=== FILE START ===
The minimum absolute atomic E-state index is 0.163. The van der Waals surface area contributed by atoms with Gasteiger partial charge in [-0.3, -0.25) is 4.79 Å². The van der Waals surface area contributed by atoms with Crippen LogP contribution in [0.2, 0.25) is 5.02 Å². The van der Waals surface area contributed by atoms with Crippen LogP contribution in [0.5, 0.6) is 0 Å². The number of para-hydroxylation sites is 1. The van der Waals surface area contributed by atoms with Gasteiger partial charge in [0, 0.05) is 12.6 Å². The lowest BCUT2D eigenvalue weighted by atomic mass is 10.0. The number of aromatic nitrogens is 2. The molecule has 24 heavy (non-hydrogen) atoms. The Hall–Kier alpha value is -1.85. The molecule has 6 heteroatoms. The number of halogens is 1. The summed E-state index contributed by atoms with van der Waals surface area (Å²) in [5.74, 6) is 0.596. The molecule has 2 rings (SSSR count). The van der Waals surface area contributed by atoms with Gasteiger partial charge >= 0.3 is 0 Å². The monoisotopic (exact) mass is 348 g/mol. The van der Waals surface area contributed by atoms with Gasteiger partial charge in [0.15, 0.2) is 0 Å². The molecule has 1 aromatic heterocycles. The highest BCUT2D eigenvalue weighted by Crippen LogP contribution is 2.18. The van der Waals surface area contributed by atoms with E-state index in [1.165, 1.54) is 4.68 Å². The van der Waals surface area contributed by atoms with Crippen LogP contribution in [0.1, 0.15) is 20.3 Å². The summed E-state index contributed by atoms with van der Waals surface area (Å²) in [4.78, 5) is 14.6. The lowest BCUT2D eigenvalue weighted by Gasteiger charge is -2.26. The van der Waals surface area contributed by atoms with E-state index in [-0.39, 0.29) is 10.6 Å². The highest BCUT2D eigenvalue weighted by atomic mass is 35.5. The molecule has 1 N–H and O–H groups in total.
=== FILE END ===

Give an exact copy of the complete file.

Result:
The minimum absolute atomic E-state index is 0.163. The van der Waals surface area contributed by atoms with Gasteiger partial charge in [-0.3, -0.25) is 4.79 Å². The van der Waals surface area contributed by atoms with Crippen LogP contribution in [0.2, 0.25) is 5.02 Å². The van der Waals surface area contributed by atoms with Crippen LogP contribution in [0.5, 0.6) is 0 Å². The number of para-hydroxylation sites is 1. The van der Waals surface area contributed by atoms with Gasteiger partial charge in [0, 0.05) is 12.6 Å². The lowest BCUT2D eigenvalue weighted by atomic mass is 10.0. The number of aromatic nitrogens is 2. The molecule has 24 heavy (non-hydrogen) atoms. The Hall–Kier alpha value is -1.85. The molecule has 6 heteroatoms. The number of halogens is 1. The summed E-state index contributed by atoms with van der Waals surface area (Å²) in [5.74, 6) is 0.596. The molecule has 2 rings (SSSR count). The van der Waals surface area contributed by atoms with Gasteiger partial charge >= 0.3 is 0 Å². The monoisotopic (exact) mass is 348 g/mol. The van der Waals surface area contributed by atoms with Gasteiger partial charge in [0.15, 0.2) is 0 Å². The molecule has 1 aromatic heterocycles. The highest BCUT2D eigenvalue weighted by Crippen LogP contribution is 2.18. The van der Waals surface area contributed by atoms with E-state index in [1.165, 1.54) is 4.68 Å². The van der Waals surface area contributed by atoms with Crippen LogP contribution in [0.1, 0.15) is 20.3 Å². The summed E-state index contributed by atoms with van der Waals surface area (Å²) in [4.78, 5) is 14.6. The lowest BCUT2D eigenvalue weighted by Gasteiger charge is -2.26. The van der Waals surface area contributed by atoms with E-state index in [-0.39, 0.29) is 10.6 Å². The highest BCUT2D eigenvalue weighted by atomic mass is 35.5. The molecule has 1 N–H and O–H groups in total.